Mrs. Ford would have politely told her critics to stow it, though she might have agreed with them on a thing or two.
The $9 “Priority Boarding” fee on Delta so you can “stow your bags without hassle”?
"stow that, Daisy, or I'll drive those teeth you're so proud of down your throat," said the tall wardswoman.
What a sly devil I was to stow that treasure away for a rainy day!
It was lowered into the blubber-room between decks, where a couple of men were stationed to stow the blubber away.
The last notice is in Howe's continuation of stow's Annals .
Could he stow himself on board a grab or gallivat, and try to swim ashore when near some friendly port?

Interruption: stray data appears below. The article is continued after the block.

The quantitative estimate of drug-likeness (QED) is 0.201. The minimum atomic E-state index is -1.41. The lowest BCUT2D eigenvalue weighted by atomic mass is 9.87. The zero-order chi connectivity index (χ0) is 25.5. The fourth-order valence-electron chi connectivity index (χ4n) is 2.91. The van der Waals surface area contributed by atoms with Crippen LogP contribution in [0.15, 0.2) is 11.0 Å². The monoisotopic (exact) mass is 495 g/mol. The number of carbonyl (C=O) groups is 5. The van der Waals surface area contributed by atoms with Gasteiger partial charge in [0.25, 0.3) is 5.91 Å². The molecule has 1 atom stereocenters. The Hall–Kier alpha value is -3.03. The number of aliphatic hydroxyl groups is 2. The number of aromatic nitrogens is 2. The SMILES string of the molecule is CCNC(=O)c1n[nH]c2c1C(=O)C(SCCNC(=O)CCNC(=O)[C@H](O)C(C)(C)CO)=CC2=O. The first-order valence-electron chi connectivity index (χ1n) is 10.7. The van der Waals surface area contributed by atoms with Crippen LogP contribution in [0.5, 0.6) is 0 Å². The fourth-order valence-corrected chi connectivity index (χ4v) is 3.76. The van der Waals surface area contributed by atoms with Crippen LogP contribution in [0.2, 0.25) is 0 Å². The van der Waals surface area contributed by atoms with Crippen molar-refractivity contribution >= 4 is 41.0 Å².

I'll stow it in the woods, and stroll here at night to listen to the jackals at their banquet.'
All were silent; for to stow all these things besides the four passengers, would be more dangerous than even the fifth person.
We came to the Castle and I dismissed him, bidding him stow his load safely in my quarters.
c.1300, verbal use of Old English noun stow "a place" (common in place names) from Proto-Germanic *stowijanan (cf. Old Frisian sto "place," Middle Low German, Middle Dutch, Dutch stouwen "to stow," Old High German stouwen "to stop, check," German stauen "to stow"), from PIE *stau-, from root *sta- "to stand" (cf. Old Church Slavonic stavljo "to place," Lithuanian stoviu "to stand;" see stet). The nautical sense of "put away to be stored, pack" (1550s) was enforced by Dutch stouwen "to cram, pack up close." Related: Stowed; stowing.